By Stephen Macharia
Electric vehicles (EVs) are silently gliding through Kenyan roads, leaving behind nothing but the whisper of progress in the switch to sustainable mobility. Over 1400 EVs, a combination of motorcycles, tuk tuks, and are registered in Kenya.
At the heart of this transformation is the Kenya Bureau of Standards (KEBS). Unseen by many, KEBS plays a pivotal role in ensuring that the wheels of change turn smoothly.
Experts at KEBS are crafting the road map to a cleaner and greener tomorrow. In an interview, Robert Njoroge, in charge of Electric Mobility standardization at KEBS, told AutoNews Magazine that KEBS is leaving no bolt unturned in its quest to ensure that every EV on Kenyan roads complies with quality benchmarks.
“The battery and the motor are some of the most important parts of an EV. We ensure all units imported into Kenya comply with both local and global standards,” explained Robert with a glint of pride in his eyes. Indeed, it is this relentless pursuit of excellence that has made KEBS the driving force behind the electric mobility revolution in Kenya.
The journey to set standards for EVs began back in 2018 when EVs were mere novelties on the streets. KEBS was among the pioneers who dared to dream big, setting the first-ever electric vehicle standards in the country. Since then, they have been riding the electric wave, updating their standards and guidelines to keep up with the ever-evolving electric mobility landscape.
“We are not just setting standards; we are actively promoting the adoption of electric vehicles in Kenya,” said Robert. KEBS has been an advocate for electric mobility, guiding government policies, collaborating with industry players, and working with international partners to create a harmonious ecosystem for EVs to thrive.
As with any revolutionary journey, there are bumps in the road. The electric mobility industry in Kenya is growing at a faster pace than anyone anticipated. To meet the challenges head-on, KEBS is not just turning up the heat on research but also engaging with all stakeholders in the sector. By listening to the needs and perspectives of dealers, and consumers, KEBS is ensuring that its standards and regulations are in sync with the rapidly changing EV landscape.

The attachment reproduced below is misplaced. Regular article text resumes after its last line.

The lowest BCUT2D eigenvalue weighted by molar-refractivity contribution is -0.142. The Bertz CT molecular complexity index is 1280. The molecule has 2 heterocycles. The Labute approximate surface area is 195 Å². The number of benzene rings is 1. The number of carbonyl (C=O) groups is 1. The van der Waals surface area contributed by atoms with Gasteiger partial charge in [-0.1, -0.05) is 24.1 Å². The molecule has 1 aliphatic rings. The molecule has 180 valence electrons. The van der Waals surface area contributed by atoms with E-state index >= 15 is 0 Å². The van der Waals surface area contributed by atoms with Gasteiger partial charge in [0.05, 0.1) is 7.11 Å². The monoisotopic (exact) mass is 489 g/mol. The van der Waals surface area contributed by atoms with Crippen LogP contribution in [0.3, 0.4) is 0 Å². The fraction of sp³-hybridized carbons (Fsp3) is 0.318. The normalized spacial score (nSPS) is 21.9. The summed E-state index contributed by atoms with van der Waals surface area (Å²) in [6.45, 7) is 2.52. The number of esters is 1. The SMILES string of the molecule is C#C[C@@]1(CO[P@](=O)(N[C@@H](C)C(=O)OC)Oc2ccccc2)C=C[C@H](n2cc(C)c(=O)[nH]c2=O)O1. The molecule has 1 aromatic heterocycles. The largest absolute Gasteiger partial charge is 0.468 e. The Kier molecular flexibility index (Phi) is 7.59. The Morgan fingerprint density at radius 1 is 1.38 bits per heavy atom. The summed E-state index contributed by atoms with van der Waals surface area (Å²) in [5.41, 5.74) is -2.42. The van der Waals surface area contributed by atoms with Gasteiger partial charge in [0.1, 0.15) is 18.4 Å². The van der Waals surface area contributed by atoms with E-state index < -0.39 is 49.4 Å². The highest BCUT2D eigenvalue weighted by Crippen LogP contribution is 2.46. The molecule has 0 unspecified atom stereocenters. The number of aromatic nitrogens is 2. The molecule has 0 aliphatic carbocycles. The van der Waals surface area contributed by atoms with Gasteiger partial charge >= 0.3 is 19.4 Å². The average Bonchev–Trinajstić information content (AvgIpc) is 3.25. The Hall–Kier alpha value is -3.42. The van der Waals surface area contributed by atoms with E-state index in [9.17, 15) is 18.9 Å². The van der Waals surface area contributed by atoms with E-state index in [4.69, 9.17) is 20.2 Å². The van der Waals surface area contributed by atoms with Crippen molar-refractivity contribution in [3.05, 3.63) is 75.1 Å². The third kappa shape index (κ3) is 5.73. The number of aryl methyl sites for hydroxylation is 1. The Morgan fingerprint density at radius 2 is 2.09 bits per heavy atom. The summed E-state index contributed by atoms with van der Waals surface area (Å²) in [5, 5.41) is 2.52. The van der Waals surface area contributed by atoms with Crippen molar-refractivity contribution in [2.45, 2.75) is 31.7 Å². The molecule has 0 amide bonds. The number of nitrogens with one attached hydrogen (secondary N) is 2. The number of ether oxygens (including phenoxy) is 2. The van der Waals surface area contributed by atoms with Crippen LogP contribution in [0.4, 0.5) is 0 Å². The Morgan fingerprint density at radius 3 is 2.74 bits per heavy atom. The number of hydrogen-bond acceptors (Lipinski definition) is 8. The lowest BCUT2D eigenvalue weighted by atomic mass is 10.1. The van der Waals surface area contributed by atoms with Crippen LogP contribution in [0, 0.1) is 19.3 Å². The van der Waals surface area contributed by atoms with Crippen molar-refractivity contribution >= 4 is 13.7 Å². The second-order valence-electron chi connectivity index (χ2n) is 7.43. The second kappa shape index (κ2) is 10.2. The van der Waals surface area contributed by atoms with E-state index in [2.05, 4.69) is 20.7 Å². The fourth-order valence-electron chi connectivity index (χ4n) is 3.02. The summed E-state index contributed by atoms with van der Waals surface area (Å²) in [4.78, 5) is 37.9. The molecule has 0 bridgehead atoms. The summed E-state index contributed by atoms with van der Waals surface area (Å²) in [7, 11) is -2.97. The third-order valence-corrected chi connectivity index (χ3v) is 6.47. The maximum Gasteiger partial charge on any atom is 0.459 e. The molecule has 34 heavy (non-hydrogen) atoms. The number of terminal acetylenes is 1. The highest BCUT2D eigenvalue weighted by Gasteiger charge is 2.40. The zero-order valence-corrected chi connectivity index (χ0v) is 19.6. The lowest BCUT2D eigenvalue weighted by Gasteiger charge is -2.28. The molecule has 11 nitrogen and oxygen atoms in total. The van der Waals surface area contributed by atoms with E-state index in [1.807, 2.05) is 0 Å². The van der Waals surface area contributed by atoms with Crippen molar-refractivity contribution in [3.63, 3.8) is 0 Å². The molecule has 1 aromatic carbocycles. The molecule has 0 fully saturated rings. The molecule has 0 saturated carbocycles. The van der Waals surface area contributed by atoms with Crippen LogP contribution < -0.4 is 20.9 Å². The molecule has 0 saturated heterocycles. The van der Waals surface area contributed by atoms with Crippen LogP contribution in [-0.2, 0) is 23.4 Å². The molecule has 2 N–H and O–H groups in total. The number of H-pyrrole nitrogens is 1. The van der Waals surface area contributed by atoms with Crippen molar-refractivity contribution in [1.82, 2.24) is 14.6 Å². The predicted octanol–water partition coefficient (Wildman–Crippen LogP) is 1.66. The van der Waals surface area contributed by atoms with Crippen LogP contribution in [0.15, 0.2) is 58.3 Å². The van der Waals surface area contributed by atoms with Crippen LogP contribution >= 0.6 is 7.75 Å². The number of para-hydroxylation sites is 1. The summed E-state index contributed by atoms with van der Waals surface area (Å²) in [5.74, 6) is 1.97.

“A robust charging infrastructure is the lifeblood of electric mobility, and KEBS recognizes its pivotal role in this domain. While relying on international standards for four-wheel electric vehicles, KEBS leaves no room for compromise when it comes to ensuring compliance.
Stringent inspections are carried out to guarantee that every EV coming into Kenya is road-ready and meets global safety benchmarks,” he explained.
Notably, the Kenyan government has stepped on the accelerator in promoting electric mobility. Through a strategic combination of policy pronouncements, tax incentives, and rebates, e-mobility is slowly but surely finding its place as an integral part of the nation’s economy. Government organisations such as Kenya Power and KenGen are leading by example, including EVs as part of their fleets and setting up charging stations.
As KEBS leads the way, Kenya’s vision of a cleaner and electrified future is within grasp. KEBS wants to ensure that every EV on Kenyan roads is a symbol of progress, safety, and sustainability. With the government’s continued support and the growing charging infrastructure, Kenya is poised to become a model for embracing the electric revolution.
“As we witness the silent revolution taking place on the roads of Nairobi, one thing is certain – the future of electric mobility in Kenya is charged with hope, ambition, and the unwavering dedication of the Kenya Bureau of Standards. As we embark on this road to a green tomorrow, let’s remember that the wheels of change are turning, and KEBS is playing its role towards a better, brighter, and cleaner future” Robert concluded.